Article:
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Grant no. 101002660

Full title: Informal Judicial Institutions: Invisible Determinants of Democratic Decay

Principal investigator: David Kosař

Financed by: ERC Consolidator Grant

Duration in months: 60

The INFINITY project has received funding from the European Union’s Horizon 2020 research and innovation programme under grant agreement No. 101002660.

                                                                                                            

      

Mainstream literature on courts focuses on formal rules. Yet informal judicial institutions, ranging from bureaucratic norms to clientelism, often shape judicial performance strongly. These institutions may even facilitate democratic decay. For example, various “gentlemen’s pacts” between judicial associations may substitute formal rules governing selection of judges, entrenching patronage and vertical gender segregation. Politically savvy chief justice can tweak the formal rules and forge alliances with politicians. Other informal judicial institutions may counteract democratic decay. For instance, judges may team up with journalists and mobilize the public to defend the judiciary. Recent literature has acknowledged these phenomena. However, the range of informal intra-judicial and extra-judicial institutions and their effects are not yet fully understood, as the traditional doctrinal and normative scholarship is not able to capture them. INFINITY fills this gap and addresses the implications of this phenomenon for the “new” and “old” EU member states, and the neighbouring countries. The central research question of INFINITY is: How do informal judicial institutions affect functioning of the judiciary and under what circumstances they counteract or contribute to democratic decay?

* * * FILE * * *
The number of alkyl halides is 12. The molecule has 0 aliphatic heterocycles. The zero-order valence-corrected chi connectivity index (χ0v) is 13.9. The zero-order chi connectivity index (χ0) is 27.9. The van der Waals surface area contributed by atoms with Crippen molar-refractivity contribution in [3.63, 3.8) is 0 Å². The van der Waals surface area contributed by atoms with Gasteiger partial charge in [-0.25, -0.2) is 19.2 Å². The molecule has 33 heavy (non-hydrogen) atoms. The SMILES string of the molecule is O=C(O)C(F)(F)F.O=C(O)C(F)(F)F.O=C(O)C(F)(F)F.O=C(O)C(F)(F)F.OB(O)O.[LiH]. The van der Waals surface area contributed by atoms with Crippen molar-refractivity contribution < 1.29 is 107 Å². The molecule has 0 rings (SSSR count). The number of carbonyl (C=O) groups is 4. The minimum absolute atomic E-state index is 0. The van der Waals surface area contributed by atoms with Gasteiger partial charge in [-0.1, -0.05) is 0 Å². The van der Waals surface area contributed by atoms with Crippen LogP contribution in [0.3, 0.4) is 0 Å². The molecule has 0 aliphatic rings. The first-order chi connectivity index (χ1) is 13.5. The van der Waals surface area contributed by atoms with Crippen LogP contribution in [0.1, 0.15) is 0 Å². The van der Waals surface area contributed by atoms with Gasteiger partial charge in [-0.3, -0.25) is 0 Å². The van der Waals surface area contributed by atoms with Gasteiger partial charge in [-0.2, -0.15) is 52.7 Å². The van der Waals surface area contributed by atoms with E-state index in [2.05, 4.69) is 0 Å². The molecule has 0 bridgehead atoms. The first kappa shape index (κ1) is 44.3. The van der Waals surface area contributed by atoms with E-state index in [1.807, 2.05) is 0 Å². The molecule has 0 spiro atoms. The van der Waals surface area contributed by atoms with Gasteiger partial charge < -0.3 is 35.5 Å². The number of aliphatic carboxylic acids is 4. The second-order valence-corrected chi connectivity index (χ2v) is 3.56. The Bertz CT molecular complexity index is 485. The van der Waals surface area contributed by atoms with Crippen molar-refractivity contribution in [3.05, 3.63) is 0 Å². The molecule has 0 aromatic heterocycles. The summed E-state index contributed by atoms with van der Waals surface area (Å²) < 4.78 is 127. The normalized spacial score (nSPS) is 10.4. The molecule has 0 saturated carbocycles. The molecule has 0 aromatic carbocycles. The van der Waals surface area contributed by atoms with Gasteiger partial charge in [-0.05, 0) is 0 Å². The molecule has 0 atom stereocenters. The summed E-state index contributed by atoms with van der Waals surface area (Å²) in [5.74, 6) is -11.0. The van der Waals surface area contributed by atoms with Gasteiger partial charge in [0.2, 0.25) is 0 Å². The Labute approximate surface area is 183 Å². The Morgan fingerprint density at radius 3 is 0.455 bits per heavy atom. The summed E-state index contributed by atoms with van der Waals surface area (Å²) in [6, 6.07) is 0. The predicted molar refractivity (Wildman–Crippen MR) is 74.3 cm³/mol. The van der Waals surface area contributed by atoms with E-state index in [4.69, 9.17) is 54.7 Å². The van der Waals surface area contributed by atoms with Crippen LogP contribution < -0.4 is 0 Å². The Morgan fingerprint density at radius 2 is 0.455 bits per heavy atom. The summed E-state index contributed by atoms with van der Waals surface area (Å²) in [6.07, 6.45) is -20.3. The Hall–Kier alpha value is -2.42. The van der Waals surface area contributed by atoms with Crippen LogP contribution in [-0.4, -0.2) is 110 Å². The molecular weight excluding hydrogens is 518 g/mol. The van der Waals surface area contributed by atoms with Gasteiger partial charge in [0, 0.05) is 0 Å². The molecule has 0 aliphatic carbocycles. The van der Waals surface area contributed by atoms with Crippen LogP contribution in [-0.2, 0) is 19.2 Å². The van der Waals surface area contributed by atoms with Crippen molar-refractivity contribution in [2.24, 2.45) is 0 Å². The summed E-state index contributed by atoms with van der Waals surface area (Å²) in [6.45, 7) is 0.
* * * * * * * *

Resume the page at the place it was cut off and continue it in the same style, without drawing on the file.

INFINITY builds on a comparative legal perspective combined with sociological and political science approaches. INFINITY has four interrelated research aims: (i) to identify the most important informal intra-judicial and extra-judicial institutions in the “new” and “old” EU member states and in neighbouring countries; (ii) to assess the impact of informal institutions on European judiciaries, how they are created and under what circumstances they can be modified; (iii) to assess the influence of supranational organisations (the European Union and the Council of Europe) on the emergence and functioning of informal judicial institutions; and (iv) to develop a new theory of informal judicial institutions and their role in democratic decay (the overarching aim).

Overview of the INFINITY project: INFINITY’s 6 work packages (WPs) address these research aims as building blocks (see Figure below). Empirical WPs 1-5 build on case studies exploring informal judicial institutions and their effects in selected domestic jurisdictions. The selection of cases follows a different logic for each WP, depending on the WP’s aims . WP1 includes 16 individual case studies analysing informal judicial institutions in new EU member states, old EU member states, and non-EU countries. WP2 and WP3 cover 6 jurisdictions each, targeting countries with distinct experience with intra- (WP2) or extra-judicial informal institutions (WP3). WP4 jurisdictions are selected in order to cover countries which struggle with the participation of women in judicial positions in general (IE, UK) or in the higher echelons (CZ, GE), and countries with good representation of women in the judiciary at all tiers (RO, FR). Finally, WP5 studies the influence of supranational actors in three categories of post-communist countries: EU member states which are witnessing democratic decay (HU, PO, RO), an EU member state (CZ) which is not facing democratic decay, and a non-EU member state (GE) which is seeking accession to the EU as a control. Theoretical WP6 integrates insights from the empirical WP1-5 and develops a new theory of informal judicial institutions and their role in democratic decay. In what follows the content of each WP and their innovativeness are explained.


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